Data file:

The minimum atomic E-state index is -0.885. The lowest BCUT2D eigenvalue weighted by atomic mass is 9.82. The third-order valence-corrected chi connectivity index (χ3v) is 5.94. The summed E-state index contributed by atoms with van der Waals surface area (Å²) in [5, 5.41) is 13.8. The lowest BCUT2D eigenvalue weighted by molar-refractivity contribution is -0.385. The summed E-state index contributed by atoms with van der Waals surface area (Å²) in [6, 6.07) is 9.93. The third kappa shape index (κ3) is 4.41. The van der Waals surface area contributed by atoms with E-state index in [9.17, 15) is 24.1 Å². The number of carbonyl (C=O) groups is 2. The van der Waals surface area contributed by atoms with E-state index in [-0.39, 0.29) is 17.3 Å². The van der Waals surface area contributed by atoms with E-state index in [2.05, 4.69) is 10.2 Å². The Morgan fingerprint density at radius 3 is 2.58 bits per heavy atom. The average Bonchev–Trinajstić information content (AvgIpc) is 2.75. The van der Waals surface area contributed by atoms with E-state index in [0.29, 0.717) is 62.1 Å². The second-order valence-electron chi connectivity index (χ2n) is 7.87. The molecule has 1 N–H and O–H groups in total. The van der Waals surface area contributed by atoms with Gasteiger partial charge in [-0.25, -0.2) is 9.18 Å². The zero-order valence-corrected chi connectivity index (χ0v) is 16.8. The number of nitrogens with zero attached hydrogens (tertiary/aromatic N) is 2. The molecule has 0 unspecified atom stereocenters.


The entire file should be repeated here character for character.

The minimum atomic E-state index is -0.885. The lowest BCUT2D eigenvalue weighted by atomic mass is 9.82. The third-order valence-corrected chi connectivity index (χ3v) is 5.94. The summed E-state index contributed by atoms with van der Waals surface area (Å²) in [5, 5.41) is 13.8. The lowest BCUT2D eigenvalue weighted by molar-refractivity contribution is -0.385. The summed E-state index contributed by atoms with van der Waals surface area (Å²) in [6, 6.07) is 9.93. The third kappa shape index (κ3) is 4.41. The van der Waals surface area contributed by atoms with E-state index in [9.17, 15) is 24.1 Å². The number of carbonyl (C=O) groups is 2. The van der Waals surface area contributed by atoms with E-state index in [-0.39, 0.29) is 17.3 Å². The van der Waals surface area contributed by atoms with E-state index in [2.05, 4.69) is 10.2 Å². The Morgan fingerprint density at radius 3 is 2.58 bits per heavy atom. The average Bonchev–Trinajstić information content (AvgIpc) is 2.75. The van der Waals surface area contributed by atoms with E-state index in [0.29, 0.717) is 62.1 Å². The second-order valence-electron chi connectivity index (χ2n) is 7.87. The molecule has 1 N–H and O–H groups in total. The van der Waals surface area contributed by atoms with Gasteiger partial charge in [-0.25, -0.2) is 9.18 Å². The zero-order valence-corrected chi connectivity index (χ0v) is 16.8. The number of nitrogens with zero attached hydrogens (tertiary/aromatic N) is 2. The molecule has 0 unspecified atom stereocenters.